The Korean-janitor case brought the agency a certain amount of adverse publicity, not that anyone seemed to care much in Washington. Prominent Seventh Circuit judge Richard Posner stingingly rebuked the commission for its "sorry parade of witnesses," including one who claimed to have responded to a Chicago Sun-Times ad even though the company had never advertised there. Though completely vindicated, the company closed down after running up $200,000 in legal costs during the eight-year fight. "After 32 years in the United States, my dream is shattered," former president Andrew Hwang told Crain's Chicago Business. "My business is totally gone." Hwang was now looking for work as an employee of others. "We won the battle and lost the war," said his attorney, Cary Kabumoto. "If you're a small company, you may as well roll over."
Another noteworthy EEOC crusade has been against employers' right to consider applicants' police records, which is yet another practice with adverse impact on minorities.
Several early court cases gave the agency the opening it was seeking. In one, a federal court ruled that a defense contractor had unlawfully taken into account the fact that a job applicant had been arrested fourteen times -- those arrests being presumably just an innocent guy's streak of really bad luck. That was followed by an Eighth Circuit case striking down across-the-board employer policies against hiring applicants with criminal convictions (as opposed to arrests). The court's apparent rationale was that some convictions are "little" and not really worth considering; of course, it wasn't prepared to trust employers to decide for themselves which those were.
EEOC doctrine leans heavily on the notion that employers must ignore all past convictions that are not "job-related," a circular term of art. Thus in its view employers should often have to ignore even quite serious crimes unless they are both recent and closely related to a job's subject matter. It ruled against a company that did not want to rehire a crane operator who was released after serving six years for first-degree murder; a portrait photographic studio that wanted to turn away a convicted forger (because even though his offense was job-related, it was six years old); and against a company reluctant to hire a convicted shoplifter as a dock worker (because even though the crime was job-related, the items taken weren't very valuable). "Generalized concerns about customer or co-worker loss of confidence, absenteeism in the event of future arrests, or minor losses from pilfering are not sufficient to rise to the level of necessity," approvingly remarks the author of a leading treatise.
The agency has also declared unlawful any general employer policy of firing workers caught lying on their applications, even when the questions to which the applicants were responding were otherwise legitimate -- a position that goes beyond even that of the Massachusetts court in Martin K.'s "right to lie" case. It explains that firing liars has an adverse impact on ex-cons because they, more than others, feel a need to falsify their work record (in order to conceal stretches of imprisonment).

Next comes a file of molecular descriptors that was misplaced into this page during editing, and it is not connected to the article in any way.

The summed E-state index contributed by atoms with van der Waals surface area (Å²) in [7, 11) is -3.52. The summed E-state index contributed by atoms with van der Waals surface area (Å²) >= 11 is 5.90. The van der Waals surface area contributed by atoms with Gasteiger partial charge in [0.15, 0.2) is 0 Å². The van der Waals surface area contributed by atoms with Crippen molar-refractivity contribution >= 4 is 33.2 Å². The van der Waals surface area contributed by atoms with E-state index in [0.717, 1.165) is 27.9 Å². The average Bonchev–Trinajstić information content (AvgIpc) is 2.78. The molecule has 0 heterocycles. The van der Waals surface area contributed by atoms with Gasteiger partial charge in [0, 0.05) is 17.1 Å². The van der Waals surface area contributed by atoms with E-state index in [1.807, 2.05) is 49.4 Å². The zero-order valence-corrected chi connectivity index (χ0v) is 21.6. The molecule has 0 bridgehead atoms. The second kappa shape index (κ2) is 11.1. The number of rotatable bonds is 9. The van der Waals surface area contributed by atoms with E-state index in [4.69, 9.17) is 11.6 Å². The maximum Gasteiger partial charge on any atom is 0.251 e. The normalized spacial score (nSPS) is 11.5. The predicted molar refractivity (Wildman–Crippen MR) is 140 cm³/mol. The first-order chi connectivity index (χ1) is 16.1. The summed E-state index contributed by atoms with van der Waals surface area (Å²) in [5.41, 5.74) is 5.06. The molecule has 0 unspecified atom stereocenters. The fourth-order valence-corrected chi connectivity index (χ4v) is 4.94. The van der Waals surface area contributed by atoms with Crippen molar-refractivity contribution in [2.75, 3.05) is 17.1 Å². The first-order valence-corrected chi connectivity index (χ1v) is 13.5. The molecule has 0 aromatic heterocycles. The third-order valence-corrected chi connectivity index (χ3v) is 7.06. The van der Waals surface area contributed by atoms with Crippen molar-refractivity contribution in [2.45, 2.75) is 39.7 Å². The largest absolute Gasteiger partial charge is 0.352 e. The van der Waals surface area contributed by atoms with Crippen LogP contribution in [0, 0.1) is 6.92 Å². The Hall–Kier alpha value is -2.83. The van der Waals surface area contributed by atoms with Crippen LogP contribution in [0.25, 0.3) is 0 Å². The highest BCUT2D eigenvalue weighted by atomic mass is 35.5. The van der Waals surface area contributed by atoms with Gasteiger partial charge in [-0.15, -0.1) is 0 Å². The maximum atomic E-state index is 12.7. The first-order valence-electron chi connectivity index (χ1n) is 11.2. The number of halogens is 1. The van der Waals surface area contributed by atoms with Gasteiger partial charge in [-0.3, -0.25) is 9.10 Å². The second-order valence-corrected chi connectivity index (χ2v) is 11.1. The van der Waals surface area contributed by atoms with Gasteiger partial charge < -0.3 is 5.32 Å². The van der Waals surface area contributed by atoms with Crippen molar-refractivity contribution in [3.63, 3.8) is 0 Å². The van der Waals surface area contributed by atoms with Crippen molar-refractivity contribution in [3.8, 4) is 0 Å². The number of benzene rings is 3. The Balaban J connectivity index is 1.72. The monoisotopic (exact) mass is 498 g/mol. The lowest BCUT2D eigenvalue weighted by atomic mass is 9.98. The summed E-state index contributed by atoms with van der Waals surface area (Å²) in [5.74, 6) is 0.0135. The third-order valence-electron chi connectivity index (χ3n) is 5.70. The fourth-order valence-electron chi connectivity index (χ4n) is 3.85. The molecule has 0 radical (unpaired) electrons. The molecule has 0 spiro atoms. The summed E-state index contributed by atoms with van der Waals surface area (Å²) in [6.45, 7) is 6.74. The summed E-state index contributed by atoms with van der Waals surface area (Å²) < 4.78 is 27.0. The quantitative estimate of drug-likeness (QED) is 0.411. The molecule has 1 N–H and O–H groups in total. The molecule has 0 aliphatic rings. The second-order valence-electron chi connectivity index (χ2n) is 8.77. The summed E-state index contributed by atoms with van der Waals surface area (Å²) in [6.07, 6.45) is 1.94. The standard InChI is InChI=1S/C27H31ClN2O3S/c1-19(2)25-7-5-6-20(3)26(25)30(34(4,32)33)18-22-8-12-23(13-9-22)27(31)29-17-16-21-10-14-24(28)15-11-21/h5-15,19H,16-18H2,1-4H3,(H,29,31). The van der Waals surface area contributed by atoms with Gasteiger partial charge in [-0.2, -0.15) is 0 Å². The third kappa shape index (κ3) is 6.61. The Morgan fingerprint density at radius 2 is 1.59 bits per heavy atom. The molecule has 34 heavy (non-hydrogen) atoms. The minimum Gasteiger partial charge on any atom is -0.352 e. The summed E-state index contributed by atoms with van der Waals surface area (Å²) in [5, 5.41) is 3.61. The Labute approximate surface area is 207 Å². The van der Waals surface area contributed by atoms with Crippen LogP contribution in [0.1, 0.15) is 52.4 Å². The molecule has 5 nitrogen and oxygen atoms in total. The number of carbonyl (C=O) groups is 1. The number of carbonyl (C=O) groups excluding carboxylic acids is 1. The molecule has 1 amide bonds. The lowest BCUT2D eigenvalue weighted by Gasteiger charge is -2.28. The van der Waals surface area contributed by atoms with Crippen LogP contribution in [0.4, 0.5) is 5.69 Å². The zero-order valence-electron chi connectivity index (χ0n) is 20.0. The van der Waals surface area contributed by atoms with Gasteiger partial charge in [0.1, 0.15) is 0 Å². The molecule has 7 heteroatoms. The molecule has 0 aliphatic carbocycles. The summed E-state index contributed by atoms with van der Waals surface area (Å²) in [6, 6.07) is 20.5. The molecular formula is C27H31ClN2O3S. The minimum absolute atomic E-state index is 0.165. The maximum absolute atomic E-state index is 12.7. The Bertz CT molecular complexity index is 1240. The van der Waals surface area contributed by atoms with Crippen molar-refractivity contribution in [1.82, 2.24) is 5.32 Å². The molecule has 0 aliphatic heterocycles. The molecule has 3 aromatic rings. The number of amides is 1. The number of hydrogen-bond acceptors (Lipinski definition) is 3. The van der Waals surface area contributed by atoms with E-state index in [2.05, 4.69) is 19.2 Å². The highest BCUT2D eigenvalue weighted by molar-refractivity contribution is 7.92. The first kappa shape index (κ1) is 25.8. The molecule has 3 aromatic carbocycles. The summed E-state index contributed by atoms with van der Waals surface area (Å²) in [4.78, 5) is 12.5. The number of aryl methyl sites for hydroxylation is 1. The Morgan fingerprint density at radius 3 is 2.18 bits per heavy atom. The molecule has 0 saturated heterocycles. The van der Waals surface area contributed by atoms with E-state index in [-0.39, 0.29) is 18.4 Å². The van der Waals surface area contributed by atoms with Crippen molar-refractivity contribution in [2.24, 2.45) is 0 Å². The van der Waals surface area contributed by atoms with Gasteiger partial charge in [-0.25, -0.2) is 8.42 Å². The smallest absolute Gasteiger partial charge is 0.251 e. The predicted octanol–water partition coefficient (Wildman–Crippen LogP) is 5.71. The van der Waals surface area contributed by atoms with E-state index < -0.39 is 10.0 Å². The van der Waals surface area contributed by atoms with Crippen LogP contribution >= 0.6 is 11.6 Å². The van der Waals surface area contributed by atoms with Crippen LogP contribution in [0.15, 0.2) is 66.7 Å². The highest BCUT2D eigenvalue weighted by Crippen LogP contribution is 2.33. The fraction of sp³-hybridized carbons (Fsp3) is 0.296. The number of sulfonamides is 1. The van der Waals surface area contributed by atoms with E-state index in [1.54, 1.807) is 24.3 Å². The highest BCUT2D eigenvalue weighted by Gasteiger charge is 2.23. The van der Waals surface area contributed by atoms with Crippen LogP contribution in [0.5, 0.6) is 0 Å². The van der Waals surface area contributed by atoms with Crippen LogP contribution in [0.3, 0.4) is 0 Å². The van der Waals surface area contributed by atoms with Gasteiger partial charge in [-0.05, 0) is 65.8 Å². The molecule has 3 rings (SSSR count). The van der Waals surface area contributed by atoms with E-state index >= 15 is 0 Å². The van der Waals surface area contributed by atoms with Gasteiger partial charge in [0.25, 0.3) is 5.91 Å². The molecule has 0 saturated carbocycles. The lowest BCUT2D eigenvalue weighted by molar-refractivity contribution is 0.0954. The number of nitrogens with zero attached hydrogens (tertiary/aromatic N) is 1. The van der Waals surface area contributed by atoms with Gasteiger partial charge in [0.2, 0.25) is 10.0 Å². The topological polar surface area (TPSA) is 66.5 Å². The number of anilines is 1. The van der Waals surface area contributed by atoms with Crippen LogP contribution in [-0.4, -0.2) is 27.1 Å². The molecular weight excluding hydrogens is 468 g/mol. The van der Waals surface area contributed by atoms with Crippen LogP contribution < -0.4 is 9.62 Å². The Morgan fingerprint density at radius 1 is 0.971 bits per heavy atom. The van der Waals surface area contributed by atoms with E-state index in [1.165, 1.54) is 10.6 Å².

The EEOC does not always win these cases. It lost one in 1989 where it had demanded that a trucking company hire felons to handle "high risk" freight such as computers and pharmaceuticals; federal judge Jose Gonzalez tartly observed that if applicants "do not wish to be discriminated against because they have been convicted of theft then they should stop stealing."
In the law schools, though, the main worry appears to be that current doctrines against criminal-record bias don't go far enough. The Fordham Law Review's commentator thinks worried employers are just being foolish: "There is little evidence that employees with records are poor workers or safety risks." No "tendency is apparent" for ex-offenders to abuse drink or drugs at any greater rate than the general public, agrees the most widely cited academic account, in the Catholic University Law Review. Despite years of EEOC efforts, the author laments, "persons without criminal records have an advantage" on the job market. To curb this problem, employers approached by an applicant with even a very recent and job-related conviction "should have to demonstrate...that the applicant [still] has the propensity to engage in that criminal conduct." How they or anyone could succeed in doing so is left unclear. Naturally, the author also advocates construing "job-related" narrowly: thus a company whose inventory includes valuable industrial materials should not be permitted to turn away a convicted embezzler, since "stealing such items is very different in form from embezzlement," while a factory should not be allowed to say no to a violence-oriented sociopath concededly unsuitable for customer service, "since working with things rather than people is the major part of the job."
In general, as such passages suggest, the law review commentary on employment law tends to be almost comically remote from employer concerns. A widely noted Harvard Law Review comment proposes that employers be made to "reevaluate their commitment" to "the standard face-to-face interview" because this "prejudicial" process permits "illegitimate appearance evaluations" of the disabled, elderly, or just plain homely (looks-ism being pervasive in the business world). Solutions might include "restructuring the hiring process to eliminate or reduce information about applicants' appearance" by using so-called Chinese walls to keep interviewers from passing data on physical appearance to final decision-makers, "expanded use of telephone interviews," and -- the Harvard author is not offering this as a parody -- interviews held behind screens.